Walking around my neighborhood during Thanksgiving, the streets are nearly empty, the city quiet. I can think with less interruption. There’s still too much litter from too many people buying disposable things.
Various sources tell me that without artificial fertilizer, which require fossil fuels, the Earth can support a population of 3.7 billion people. Since we can’t use fossil fuels forever, I don’t know how we think we’ll get by with more people than food to feed them, but people don’t think that far ahead.
Imagine, though, a world back to 3.7 billion people. Every environmental problem you can think of becomes easier or goes away. There’s more space, more fresh air, clean water, and clean land. We can all lead lives of abundance.
When did you last take a vacation and get away from people? I love people, but getting away from them has become nearly impossible. You can do it, but it takes work or is unpleasant. You’ll probably contribute to turning any remote but hospitable place into a tourist trap. Forget about it in a popular place.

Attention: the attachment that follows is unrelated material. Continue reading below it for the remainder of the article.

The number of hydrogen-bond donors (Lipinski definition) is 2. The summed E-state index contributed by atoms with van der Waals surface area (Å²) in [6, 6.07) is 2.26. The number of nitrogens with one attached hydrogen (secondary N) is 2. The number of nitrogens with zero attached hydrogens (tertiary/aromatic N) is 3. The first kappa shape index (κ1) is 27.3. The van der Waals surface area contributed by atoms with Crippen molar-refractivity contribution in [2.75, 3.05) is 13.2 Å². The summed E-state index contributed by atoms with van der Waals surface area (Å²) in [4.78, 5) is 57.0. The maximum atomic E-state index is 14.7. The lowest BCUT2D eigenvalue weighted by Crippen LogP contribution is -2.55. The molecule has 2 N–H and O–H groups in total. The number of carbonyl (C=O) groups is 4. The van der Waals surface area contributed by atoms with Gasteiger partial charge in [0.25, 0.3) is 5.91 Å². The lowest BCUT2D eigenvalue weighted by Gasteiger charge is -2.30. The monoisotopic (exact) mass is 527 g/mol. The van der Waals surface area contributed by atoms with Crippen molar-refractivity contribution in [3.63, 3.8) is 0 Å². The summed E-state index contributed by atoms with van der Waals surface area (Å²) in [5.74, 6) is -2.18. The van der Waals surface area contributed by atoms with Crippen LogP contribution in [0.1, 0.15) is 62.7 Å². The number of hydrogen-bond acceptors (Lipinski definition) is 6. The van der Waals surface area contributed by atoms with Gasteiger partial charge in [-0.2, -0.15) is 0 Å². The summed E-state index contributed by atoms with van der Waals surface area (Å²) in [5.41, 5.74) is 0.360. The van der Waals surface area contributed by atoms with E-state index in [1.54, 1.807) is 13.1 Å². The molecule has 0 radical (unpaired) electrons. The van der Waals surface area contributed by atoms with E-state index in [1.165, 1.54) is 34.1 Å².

Imagine on top of having twice as much space, global culture had figured out a way to keep the population stable at that level. It has to level off at some point. Why not where we can live comfortably, not so people who like steak have to eat cricket instead?
Most people object to a smaller population not because they wouldn’t prefer that world but because they can’t imaging getting there. They only know China’s One Child policy or some eugenics program, not how cultures have voluntarily lowered populations to achieve stability, lower poverty, and achieve outcomes everybody prefers. Sadly people don’t know about them as much. Look at my posts and episodes about Mechai Viravaidya, to learn more. He’s the tip of the iceberg.
Some say we should have more babies to create more geniuses, not realizing that overcrowding stifles people’s development. Imagine Mozart being born in New Delhi today. He wouldn’t be able to breathe clean air let alone develop his talents.
For that matter, Einstein was born to a world of about one billion people, Aristotle to a few hundred million. They seemed to have figured some things out pretty well.
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